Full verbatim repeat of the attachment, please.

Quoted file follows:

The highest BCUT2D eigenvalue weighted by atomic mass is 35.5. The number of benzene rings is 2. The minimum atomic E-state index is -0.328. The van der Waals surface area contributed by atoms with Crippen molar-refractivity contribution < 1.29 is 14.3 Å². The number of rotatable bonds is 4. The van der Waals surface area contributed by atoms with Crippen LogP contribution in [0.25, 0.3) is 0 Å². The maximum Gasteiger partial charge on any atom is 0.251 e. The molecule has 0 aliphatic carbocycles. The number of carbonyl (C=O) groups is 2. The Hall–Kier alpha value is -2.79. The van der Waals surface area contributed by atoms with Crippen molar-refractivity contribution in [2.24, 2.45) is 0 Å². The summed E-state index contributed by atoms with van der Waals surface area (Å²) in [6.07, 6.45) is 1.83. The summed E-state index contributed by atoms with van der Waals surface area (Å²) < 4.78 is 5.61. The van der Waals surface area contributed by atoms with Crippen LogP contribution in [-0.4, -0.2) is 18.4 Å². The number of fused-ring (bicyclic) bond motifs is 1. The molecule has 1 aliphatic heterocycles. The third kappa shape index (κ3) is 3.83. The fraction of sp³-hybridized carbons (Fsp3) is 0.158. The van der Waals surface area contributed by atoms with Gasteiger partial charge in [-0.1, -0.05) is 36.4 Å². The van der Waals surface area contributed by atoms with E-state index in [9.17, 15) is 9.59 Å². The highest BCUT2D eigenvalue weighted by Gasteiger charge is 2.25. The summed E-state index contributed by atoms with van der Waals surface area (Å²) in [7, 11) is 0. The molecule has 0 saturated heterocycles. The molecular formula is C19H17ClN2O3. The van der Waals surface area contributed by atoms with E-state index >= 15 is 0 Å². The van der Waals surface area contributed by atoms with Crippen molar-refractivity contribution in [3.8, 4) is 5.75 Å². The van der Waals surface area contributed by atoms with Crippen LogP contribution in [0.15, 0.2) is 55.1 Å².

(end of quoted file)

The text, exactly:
The highest BCUT2D eigenvalue weighted by atomic mass is 35.5. The number of benzene rings is 2. The minimum atomic E-state index is -0.328. The van der Waals surface area contributed by atoms with Crippen molar-refractivity contribution < 1.29 is 14.3 Å². The number of rotatable bonds is 4. The van der Waals surface area contributed by atoms with Crippen LogP contribution in [0.25, 0.3) is 0 Å². The maximum Gasteiger partial charge on any atom is 0.251 e. The molecule has 0 aliphatic carbocycles. The number of carbonyl (C=O) groups is 2. The Hall–Kier alpha value is -2.79. The van der Waals surface area contributed by atoms with Crippen molar-refractivity contribution in [2.24, 2.45) is 0 Å². The summed E-state index contributed by atoms with van der Waals surface area (Å²) in [6.07, 6.45) is 1.83. The summed E-state index contributed by atoms with van der Waals surface area (Å²) < 4.78 is 5.61. The van der Waals surface area contributed by atoms with Crippen LogP contribution in [-0.4, -0.2) is 18.4 Å². The number of fused-ring (bicyclic) bond motifs is 1. The molecule has 1 aliphatic heterocycles. The third kappa shape index (κ3) is 3.83. The fraction of sp³-hybridized carbons (Fsp3) is 0.158. The van der Waals surface area contributed by atoms with Gasteiger partial charge in [-0.1, -0.05) is 36.4 Å². The van der Waals surface area contributed by atoms with E-state index in [9.17, 15) is 9.59 Å². The highest BCUT2D eigenvalue weighted by Gasteiger charge is 2.25. The summed E-state index contributed by atoms with van der Waals surface area (Å²) in [7, 11) is 0. The molecule has 0 saturated heterocycles. The molecular formula is C19H17ClN2O3. The van der Waals surface area contributed by atoms with E-state index >= 15 is 0 Å². The van der Waals surface area contributed by atoms with Crippen molar-refractivity contribution in [3.8, 4) is 5.75 Å². The van der Waals surface area contributed by atoms with Crippen LogP contribution in [0.15, 0.2) is 55.1 Å².